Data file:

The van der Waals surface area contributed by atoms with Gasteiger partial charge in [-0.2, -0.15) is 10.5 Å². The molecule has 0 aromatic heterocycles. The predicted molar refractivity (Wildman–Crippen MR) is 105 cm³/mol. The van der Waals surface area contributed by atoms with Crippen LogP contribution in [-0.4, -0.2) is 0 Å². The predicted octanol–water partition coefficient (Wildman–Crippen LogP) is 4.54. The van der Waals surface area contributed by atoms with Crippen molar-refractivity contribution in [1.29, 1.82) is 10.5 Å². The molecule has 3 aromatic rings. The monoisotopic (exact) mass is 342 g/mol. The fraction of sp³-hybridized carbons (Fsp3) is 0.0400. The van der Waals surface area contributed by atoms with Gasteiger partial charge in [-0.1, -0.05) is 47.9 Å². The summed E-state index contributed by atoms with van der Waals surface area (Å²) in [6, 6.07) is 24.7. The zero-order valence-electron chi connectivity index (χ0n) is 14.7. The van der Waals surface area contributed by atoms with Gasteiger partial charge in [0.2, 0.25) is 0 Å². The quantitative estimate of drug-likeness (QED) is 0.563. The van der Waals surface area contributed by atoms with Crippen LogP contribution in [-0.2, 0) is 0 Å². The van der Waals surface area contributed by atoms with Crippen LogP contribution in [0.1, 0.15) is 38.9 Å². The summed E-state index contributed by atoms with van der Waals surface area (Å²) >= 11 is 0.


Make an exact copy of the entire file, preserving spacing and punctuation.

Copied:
The van der Waals surface area contributed by atoms with Gasteiger partial charge in [-0.2, -0.15) is 10.5 Å². The molecule has 0 aromatic heterocycles. The predicted molar refractivity (Wildman–Crippen MR) is 105 cm³/mol. The van der Waals surface area contributed by atoms with Crippen LogP contribution in [-0.4, -0.2) is 0 Å². The predicted octanol–water partition coefficient (Wildman–Crippen LogP) is 4.54. The van der Waals surface area contributed by atoms with Crippen molar-refractivity contribution in [1.29, 1.82) is 10.5 Å². The molecule has 3 aromatic rings. The monoisotopic (exact) mass is 342 g/mol. The fraction of sp³-hybridized carbons (Fsp3) is 0.0400. The van der Waals surface area contributed by atoms with Gasteiger partial charge in [-0.1, -0.05) is 47.9 Å². The summed E-state index contributed by atoms with van der Waals surface area (Å²) in [6, 6.07) is 24.7. The zero-order valence-electron chi connectivity index (χ0n) is 14.7. The van der Waals surface area contributed by atoms with Gasteiger partial charge in [0.2, 0.25) is 0 Å². The quantitative estimate of drug-likeness (QED) is 0.563. The van der Waals surface area contributed by atoms with Crippen LogP contribution in [-0.2, 0) is 0 Å². The van der Waals surface area contributed by atoms with Crippen LogP contribution in [0.1, 0.15) is 38.9 Å². The summed E-state index contributed by atoms with van der Waals surface area (Å²) >= 11 is 0.